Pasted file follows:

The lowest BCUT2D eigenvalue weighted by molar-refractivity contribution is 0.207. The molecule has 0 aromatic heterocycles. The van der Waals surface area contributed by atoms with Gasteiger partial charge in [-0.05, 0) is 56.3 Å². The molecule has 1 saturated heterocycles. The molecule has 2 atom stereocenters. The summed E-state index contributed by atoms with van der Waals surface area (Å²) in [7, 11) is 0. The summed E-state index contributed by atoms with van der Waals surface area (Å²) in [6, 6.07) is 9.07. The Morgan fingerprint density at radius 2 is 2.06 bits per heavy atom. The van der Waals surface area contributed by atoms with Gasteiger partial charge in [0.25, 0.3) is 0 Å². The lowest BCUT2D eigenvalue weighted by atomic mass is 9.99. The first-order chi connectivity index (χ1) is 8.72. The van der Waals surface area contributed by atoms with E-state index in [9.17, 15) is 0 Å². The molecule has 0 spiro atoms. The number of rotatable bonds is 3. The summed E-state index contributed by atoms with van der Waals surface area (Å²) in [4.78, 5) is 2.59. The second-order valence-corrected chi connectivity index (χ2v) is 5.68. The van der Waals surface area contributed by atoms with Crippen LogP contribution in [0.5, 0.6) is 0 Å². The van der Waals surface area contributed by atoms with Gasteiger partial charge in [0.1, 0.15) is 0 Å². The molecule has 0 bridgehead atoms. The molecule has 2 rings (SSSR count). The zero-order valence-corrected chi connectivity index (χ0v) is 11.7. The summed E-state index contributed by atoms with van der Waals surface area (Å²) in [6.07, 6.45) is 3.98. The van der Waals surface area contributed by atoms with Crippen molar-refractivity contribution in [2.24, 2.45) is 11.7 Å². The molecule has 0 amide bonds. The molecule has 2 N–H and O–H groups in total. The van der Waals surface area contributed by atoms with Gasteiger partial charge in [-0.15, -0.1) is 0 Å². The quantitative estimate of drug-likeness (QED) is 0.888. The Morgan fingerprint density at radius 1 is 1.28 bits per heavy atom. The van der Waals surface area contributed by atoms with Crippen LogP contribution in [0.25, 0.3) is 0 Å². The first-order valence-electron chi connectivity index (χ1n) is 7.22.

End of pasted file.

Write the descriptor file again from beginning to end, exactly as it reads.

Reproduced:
The lowest BCUT2D eigenvalue weighted by molar-refractivity contribution is 0.207. The molecule has 0 aromatic heterocycles. The van der Waals surface area contributed by atoms with Gasteiger partial charge in [-0.05, 0) is 56.3 Å². The molecule has 1 saturated heterocycles. The molecule has 2 atom stereocenters. The summed E-state index contributed by atoms with van der Waals surface area (Å²) in [7, 11) is 0. The summed E-state index contributed by atoms with van der Waals surface area (Å²) in [6, 6.07) is 9.07. The Morgan fingerprint density at radius 2 is 2.06 bits per heavy atom. The van der Waals surface area contributed by atoms with Gasteiger partial charge in [0.25, 0.3) is 0 Å². The lowest BCUT2D eigenvalue weighted by atomic mass is 9.99. The first-order chi connectivity index (χ1) is 8.72. The van der Waals surface area contributed by atoms with E-state index in [9.17, 15) is 0 Å². The molecule has 0 spiro atoms. The number of rotatable bonds is 3. The summed E-state index contributed by atoms with van der Waals surface area (Å²) in [4.78, 5) is 2.59. The second-order valence-corrected chi connectivity index (χ2v) is 5.68. The van der Waals surface area contributed by atoms with Crippen LogP contribution in [0.5, 0.6) is 0 Å². The van der Waals surface area contributed by atoms with Gasteiger partial charge in [0.1, 0.15) is 0 Å². The molecule has 0 bridgehead atoms. The molecule has 2 rings (SSSR count). The zero-order valence-corrected chi connectivity index (χ0v) is 11.7. The summed E-state index contributed by atoms with van der Waals surface area (Å²) in [6.07, 6.45) is 3.98. The van der Waals surface area contributed by atoms with Crippen molar-refractivity contribution in [2.24, 2.45) is 11.7 Å². The molecule has 0 amide bonds. The molecule has 2 N–H and O–H groups in total. The van der Waals surface area contributed by atoms with Gasteiger partial charge in [-0.15, -0.1) is 0 Å². The quantitative estimate of drug-likeness (QED) is 0.888. The Morgan fingerprint density at radius 1 is 1.28 bits per heavy atom. The van der Waals surface area contributed by atoms with Crippen LogP contribution in [0.25, 0.3) is 0 Å². The first-order valence-electron chi connectivity index (χ1n) is 7.22.